TUSCALOOSA, AL (WBRC) - On day 7 of the federal bribery trial of Larry Langford, the prosecution continued to call witnesses to attempt to prove Langford's money troubles before resting their case and letting the defense begin their arguments.
The first witness to take the stand on Tuesday was IRS Agent Joe Elliot. Elliot said he had reviewed Larry Langford's financial information for the trial. The IRS claims that Langford did not report $241,843. Langford's attorney, Mike Rasmussen, then pointed out that legitimate loans and gifts are not taxable. Elliot quickly replied that illegal gains are not tax exempt. This led to harsh questioning by Rasmussen that ended with the attorney questioning Elliot's estimate of Langford's alleged ill-gotten gains.
The final witnesses to take the stand for the prosecution were employees of Bromberg's Jewelry, including business owner Ricky Bromberg. These employees testified that in 2004, Langford had wanted to buy jewelry on credit, but was not allowed due to a large outstanding balance on his account. According to the store clerks, Bill Blount picked up the charges for Langford on several thousand dollars worth of jewelry. After this testimony, the prosecution rested.
The defense asked for summary judgment acquittal and for the wire fraud charge to be thrown out after the prosecution finished up. The judge denied all motions before calling for a break.
After the break, the defense called their first witness, Pastor Ocie Oden, Jr., of Antioch Missionary Baptist Church in Fairfield. Oden testified that Langford had given around 60 suits to the church, but Judge Coogler would not accept testimony on generosity as he said it does not pertain to the case. The judge stated that he would accept testimony on Langford being law-abiding.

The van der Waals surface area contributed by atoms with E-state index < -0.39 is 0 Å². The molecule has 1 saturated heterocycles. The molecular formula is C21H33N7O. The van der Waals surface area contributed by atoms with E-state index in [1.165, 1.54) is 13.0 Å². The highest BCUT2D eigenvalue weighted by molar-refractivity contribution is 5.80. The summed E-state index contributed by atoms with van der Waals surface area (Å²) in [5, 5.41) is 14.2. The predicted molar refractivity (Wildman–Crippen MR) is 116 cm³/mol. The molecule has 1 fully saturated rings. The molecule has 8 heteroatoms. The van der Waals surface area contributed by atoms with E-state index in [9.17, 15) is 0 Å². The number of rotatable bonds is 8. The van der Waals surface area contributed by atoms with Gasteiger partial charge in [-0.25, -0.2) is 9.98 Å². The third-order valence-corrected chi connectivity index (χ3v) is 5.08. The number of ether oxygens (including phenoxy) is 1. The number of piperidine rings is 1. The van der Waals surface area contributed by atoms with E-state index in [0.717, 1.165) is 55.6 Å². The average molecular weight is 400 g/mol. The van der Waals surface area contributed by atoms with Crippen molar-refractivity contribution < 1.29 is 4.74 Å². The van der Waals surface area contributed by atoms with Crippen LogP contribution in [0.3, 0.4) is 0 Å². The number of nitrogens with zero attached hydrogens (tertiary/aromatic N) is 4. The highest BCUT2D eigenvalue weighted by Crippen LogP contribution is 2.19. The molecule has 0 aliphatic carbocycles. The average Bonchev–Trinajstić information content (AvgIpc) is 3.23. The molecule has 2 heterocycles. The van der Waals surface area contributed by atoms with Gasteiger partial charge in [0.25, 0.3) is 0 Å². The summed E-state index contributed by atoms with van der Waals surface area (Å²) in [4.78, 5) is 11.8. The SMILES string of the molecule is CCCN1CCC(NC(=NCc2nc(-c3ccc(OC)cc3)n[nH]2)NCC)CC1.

The defense's next witness was Montgomery attorney Fred Simpler. Simpler testified that he drafted promissory notes for Bill Blount, but said he never talked to Langford about them nor did Langford ever interact with the note preparation. On cross examination, the prosecution submitted that the signed notes were different than the ones Simpler had drafted and that the copy Langford signed did not have the notary page. Attorney Mike Rasmussen put forth the idea that Blount could have modified the notes himself since he is an attorney.
Rick Fitzgerald, who used to work for Goldman Sachs and worked with Jefferson County, took the stand next. Fitzgerald testified that Goldman Sachs hired Bill Blount for the bond work and that Larry Langford never recommended Blount. He then read a letter to Jefferson County from Goldman Sachs that asked if the county understood that Blount would be paid. Fitzgerald added that attorney Bill Slaughter thought that the letter should just go to then-County Finance Director Steve Sayler. During cross examination, Fitzgerald said that Goldman Sachs had met with Langford before, but did not get business with Jefferson County until Bill Blount was added to the deal and that Blount was added to better the odds of getting work with the county.
On Monday, jurors heard testimony about Langford's financial problems as prosecutors detailed the money trail between him and co-defendants Bill Blount and Al LaPierre.
It was revealed Monday that the mayor, at one time, had a credit card debt of about $240,000. Langford's attorney, Glennon Threatt, said credit should have nothing to do with the trial.
"There are a lot of factors that determine whether or not you get credit," said Threatt. "The mayor is not accused of having a bad credit score. The mayor is accused of the crimes included in the indictment. What I'm trying to do as his lawyer is defend him against the charges, not explain to you or anyone else why some credit agency gave him the score that they gave him."